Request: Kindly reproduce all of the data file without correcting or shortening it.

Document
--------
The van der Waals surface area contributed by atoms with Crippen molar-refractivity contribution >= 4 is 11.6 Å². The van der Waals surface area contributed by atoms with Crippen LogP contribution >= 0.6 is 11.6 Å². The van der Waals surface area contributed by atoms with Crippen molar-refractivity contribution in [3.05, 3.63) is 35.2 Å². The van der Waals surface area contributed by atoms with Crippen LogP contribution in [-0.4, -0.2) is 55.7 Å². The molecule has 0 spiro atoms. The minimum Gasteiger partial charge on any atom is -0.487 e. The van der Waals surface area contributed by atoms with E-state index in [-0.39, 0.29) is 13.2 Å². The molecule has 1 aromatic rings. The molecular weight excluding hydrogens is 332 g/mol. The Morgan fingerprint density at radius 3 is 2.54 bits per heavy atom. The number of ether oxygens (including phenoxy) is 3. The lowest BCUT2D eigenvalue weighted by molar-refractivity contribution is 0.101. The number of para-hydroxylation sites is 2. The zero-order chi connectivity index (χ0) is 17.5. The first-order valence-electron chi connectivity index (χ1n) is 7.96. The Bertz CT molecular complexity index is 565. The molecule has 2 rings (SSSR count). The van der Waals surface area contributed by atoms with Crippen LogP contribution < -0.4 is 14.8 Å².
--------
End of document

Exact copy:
The van der Waals surface area contributed by atoms with Crippen molar-refractivity contribution >= 4 is 11.6 Å². The van der Waals surface area contributed by atoms with Crippen LogP contribution >= 0.6 is 11.6 Å². The van der Waals surface area contributed by atoms with Crippen molar-refractivity contribution in [3.05, 3.63) is 35.2 Å². The van der Waals surface area contributed by atoms with Crippen LogP contribution in [-0.4, -0.2) is 55.7 Å². The molecule has 0 spiro atoms. The minimum Gasteiger partial charge on any atom is -0.487 e. The van der Waals surface area contributed by atoms with E-state index in [-0.39, 0.29) is 13.2 Å². The molecule has 1 aromatic rings. The molecular weight excluding hydrogens is 332 g/mol. The Morgan fingerprint density at radius 3 is 2.54 bits per heavy atom. The number of ether oxygens (including phenoxy) is 3. The lowest BCUT2D eigenvalue weighted by molar-refractivity contribution is 0.101. The number of para-hydroxylation sites is 2. The zero-order chi connectivity index (χ0) is 17.5. The first-order valence-electron chi connectivity index (χ1n) is 7.96. The Bertz CT molecular complexity index is 565. The molecule has 2 rings (SSSR count). The van der Waals surface area contributed by atoms with Crippen LogP contribution < -0.4 is 14.8 Å².